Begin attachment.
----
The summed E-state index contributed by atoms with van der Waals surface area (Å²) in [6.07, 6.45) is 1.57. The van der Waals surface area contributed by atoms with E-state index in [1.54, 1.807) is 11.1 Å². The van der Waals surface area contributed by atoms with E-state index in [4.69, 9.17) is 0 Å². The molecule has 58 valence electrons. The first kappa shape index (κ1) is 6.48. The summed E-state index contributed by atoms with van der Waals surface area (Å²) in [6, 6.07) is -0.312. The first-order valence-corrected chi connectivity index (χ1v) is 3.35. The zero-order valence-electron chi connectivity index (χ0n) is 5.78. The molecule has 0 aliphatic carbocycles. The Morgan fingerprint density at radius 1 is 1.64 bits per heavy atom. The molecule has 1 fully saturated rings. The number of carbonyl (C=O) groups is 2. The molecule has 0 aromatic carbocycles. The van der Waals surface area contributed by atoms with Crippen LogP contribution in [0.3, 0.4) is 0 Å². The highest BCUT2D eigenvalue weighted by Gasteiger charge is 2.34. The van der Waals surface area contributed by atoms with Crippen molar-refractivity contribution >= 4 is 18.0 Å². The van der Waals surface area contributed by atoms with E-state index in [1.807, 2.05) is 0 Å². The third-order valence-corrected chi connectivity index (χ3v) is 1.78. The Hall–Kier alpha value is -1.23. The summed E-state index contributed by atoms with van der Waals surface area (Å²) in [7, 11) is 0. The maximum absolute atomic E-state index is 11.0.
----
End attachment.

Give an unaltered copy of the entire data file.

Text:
The summed E-state index contributed by atoms with van der Waals surface area (Å²) in [6.07, 6.45) is 1.57. The van der Waals surface area contributed by atoms with E-state index in [1.54, 1.807) is 11.1 Å². The van der Waals surface area contributed by atoms with E-state index in [4.69, 9.17) is 0 Å². The molecule has 58 valence electrons. The first kappa shape index (κ1) is 6.48. The summed E-state index contributed by atoms with van der Waals surface area (Å²) in [6, 6.07) is -0.312. The first-order valence-corrected chi connectivity index (χ1v) is 3.35. The zero-order valence-electron chi connectivity index (χ0n) is 5.78. The molecule has 0 aliphatic carbocycles. The Morgan fingerprint density at radius 1 is 1.64 bits per heavy atom. The molecule has 1 fully saturated rings. The number of carbonyl (C=O) groups is 2. The molecule has 0 aromatic carbocycles. The van der Waals surface area contributed by atoms with Crippen LogP contribution in [0.3, 0.4) is 0 Å². The highest BCUT2D eigenvalue weighted by Gasteiger charge is 2.34. The van der Waals surface area contributed by atoms with Crippen molar-refractivity contribution >= 4 is 18.0 Å². The van der Waals surface area contributed by atoms with E-state index in [1.807, 2.05) is 0 Å². The third-order valence-corrected chi connectivity index (χ3v) is 1.78. The Hall–Kier alpha value is -1.23. The summed E-state index contributed by atoms with van der Waals surface area (Å²) in [7, 11) is 0. The maximum absolute atomic E-state index is 11.0.